I used to write online fiction, a long time ago, joining a few groups where we’d write stories in a shared universe – usually the worlds created by more established writers or familiar settings like Star Trek.  I don’t think I want that AI to use the stories I wrote as an angsty twentysomething to navigate complicated human social interactions.  WattPad in particular seems to be geared to teen writers, and all the unfiltered drama that can rule a teen’s life.

It’s not to say that the experiences of those amateur writers don’t have any merit, it’s just that those writers probably don’t have the skill to translate those experiences into words that another person would understand.

I would say that an AI would be better served accessing a library of great literature than the writings of amateurs like me.  But the researchers already tried that, and found that it’s not focused enough on the modern world.  You may gain psychological insight from Dostoevsky but you won’t know how to use a smartphone.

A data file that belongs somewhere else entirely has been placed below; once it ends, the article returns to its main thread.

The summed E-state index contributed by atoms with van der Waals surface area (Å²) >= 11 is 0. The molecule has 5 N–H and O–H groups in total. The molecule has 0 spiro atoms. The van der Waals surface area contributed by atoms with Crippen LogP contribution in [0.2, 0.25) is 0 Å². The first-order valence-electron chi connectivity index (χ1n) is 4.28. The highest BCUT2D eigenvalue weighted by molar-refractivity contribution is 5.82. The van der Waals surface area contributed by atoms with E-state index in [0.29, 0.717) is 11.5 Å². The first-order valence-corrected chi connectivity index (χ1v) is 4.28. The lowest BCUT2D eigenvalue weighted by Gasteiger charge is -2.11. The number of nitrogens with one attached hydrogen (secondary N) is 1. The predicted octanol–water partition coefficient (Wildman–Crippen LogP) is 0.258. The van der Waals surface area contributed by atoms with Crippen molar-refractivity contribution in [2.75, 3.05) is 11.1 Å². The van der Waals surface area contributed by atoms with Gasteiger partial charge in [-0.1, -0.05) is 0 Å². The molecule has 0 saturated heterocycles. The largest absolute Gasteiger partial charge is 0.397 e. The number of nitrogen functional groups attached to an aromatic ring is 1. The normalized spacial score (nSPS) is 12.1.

This leads me to a question to fellow bloggers and ‘content creators’ out there: if your body of online work were to be used to train that AI, what kind of ‘person’ would the AI turn out to be?  Would it be a Data, a Roy Batty, a HAL 9000, or a TARS?

In other words, what kind of personality does your writing present? Do you come across as erudite clickbait, bland ad copy, or does your own character and personality come through?  Would an AI be able to grok you?

“His imagination must not be married to real power.”

romneytrumpnew-boston globeThe Republican who ran for President in 2012, Mitt Romney, strongly spoke out against the Republican who wants to run in 2016, Donald Trump.

Trump has been a fascinating, polarizing, and outrageous character in this election cycle.  Wildly popular with some, he’s equally unpopular with others.  I feel that polarization personally; there are things I do, and do not, like about him, and I feel both strongly.